Back on February 27, 2004, I wrote a simple analysis. My position was that the 2004 Presidential election will turn on economic issues — notably, jobs.
It’s looking more and more like my original expectations were wrong. The domestic political situation appears far more dynamic and subject to disruption than I had anticipated. Iraq is simply more volatile and subject to disruptions that what I had been led to believe in the mass media.
Ironically, this is occurring just as the Job situation is showing signs of improvement. (Some people just can’t catch a break).
The events of the past month — notably, Richard Clarke’s testimony — put that thesis into jeopardy.
This will have an even larger impact on the purer economic data driven models of national elections; Most of these — i.e., Ray Fair’s — have such a minimal emphasis on non-economic data that any large scale external disruption utterly guts their underlying presumptions.
The events of this week further damaged my viewpoint that the 2004 election will be a referendum on President Bush’s economic stewardship. Condoleeza’s Rice’s 9/11 Commission testimony, combined with the explosive uprisings in Iraq, have converted what might have been a single issue incumbent re-election into more complex set of critiques.
Here is The Christian Science Monitor‘s take on it:
“Current polls suggest that public opinion on the conflict could be approaching a tipping point. While Americans have always been divided over the war, a majority has consistently held that the US made the right decision in deposing Saddam Hussein. But some polls now find a majority disapproving of Mr. Bush’s handling of the situation in Iraq, and, according to a recent Pew survey, a sizable margin believes the administration does not have a plan to bring the conflict to a successful conclusion. The number of Americans calling for the troops to come home is rising, with just a bare majority now favoring keeping US troops in the region.”
. . . [t]he president’s decision to go to war has come under increasing fire in recent weeks, with officials such as former counterterrorism czar Richard Clarke charging that the effort in Iraq has actually undermined the war on terror.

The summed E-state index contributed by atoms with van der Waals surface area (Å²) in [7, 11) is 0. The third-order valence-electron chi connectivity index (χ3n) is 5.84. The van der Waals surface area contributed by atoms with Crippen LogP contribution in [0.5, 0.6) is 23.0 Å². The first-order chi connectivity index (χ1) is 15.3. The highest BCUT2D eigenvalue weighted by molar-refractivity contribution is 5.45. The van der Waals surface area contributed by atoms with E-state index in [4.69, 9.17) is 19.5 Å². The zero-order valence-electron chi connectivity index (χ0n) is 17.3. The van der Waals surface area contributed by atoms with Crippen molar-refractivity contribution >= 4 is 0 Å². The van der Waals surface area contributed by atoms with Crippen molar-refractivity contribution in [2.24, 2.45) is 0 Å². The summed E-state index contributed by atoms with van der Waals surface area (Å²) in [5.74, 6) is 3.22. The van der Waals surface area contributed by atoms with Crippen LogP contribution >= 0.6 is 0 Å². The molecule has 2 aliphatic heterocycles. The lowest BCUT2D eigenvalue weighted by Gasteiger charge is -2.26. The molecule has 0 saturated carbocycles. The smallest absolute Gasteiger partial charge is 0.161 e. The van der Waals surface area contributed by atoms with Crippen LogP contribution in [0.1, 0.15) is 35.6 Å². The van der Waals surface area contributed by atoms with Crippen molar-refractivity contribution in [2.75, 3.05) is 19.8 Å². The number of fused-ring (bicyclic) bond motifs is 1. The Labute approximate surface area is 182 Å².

As the situation on the ground has deteriorated, some Republicans, such as Sen. Richard Lugar, are questioning the administration’s plan for turning over power to Iraqis, while Democrats such as Sen. Ted Kennedy are comparing the situation to Vietnam.
If unrest continues, public support for the mission could quickly crumble – and the political consequences for Bush could be severe.
As any reader of this blog knows, I am a big believer in both Chaos Theory and Trend Momentum. If the following chart were a stock, what would you do: Buy, Sell or Hold?
Forget the company, just look at the chart:
Source: Christian Science Monitor/Tipp Poll, March 29-April 3, 2004
This is a graphic of a long term down trend. There seems to be intervening events which cause the issue to rally, but only temporarily. Every run up seems to be met by overwhelming selling. Notice how each subsequent pop fails at a level of resistance?
• The October 2002 bounce failed to reach the June/July 2002 highs;
• The March 2003 high is a false breakout — While it did clear the December ’02 highs, it failed at the prior June/July 2002 levels, and then made a new lower low in September ’03;
• The January ’04 highs failed precisely at the March ’03 resistance levels;
• The April lows — now at new 52 week levels — might rally form here. That would probably be the last gasp of the Bulls, and as the level approaches the March ’03 lows, we should expect a massive failure.
The chart is a series of lower lows and lower highs (March 03 false breakout being the only exception). Every failure produced a new lower lows — never a good sign for any issue.
To me, this chart is a screaming short. It reminds me of AOL/TWX back in 2000. Using trend and technical analysis, I’d wait for a bounce back towards 54-55, and then short the living crap out of this.
I hasten to add that seven months is a lifetime in politics, and one must recognize that this situation will shift repeatedly between now and then. If you recall about a year ago, most people believed the economic side was a debacle and the war issue was a net positive for the incumbent. Now, the rolls have reversed, and I expect they will be fluid on an ongoing basis.
That said, when it comes to markets, I’m a trend follower. This trend remains downwards until proven otherwise.
Support eroding for Bush on Iraq
By Liz Marlantes | Staff writer
The Christian Science Monitor, April 09, 2004
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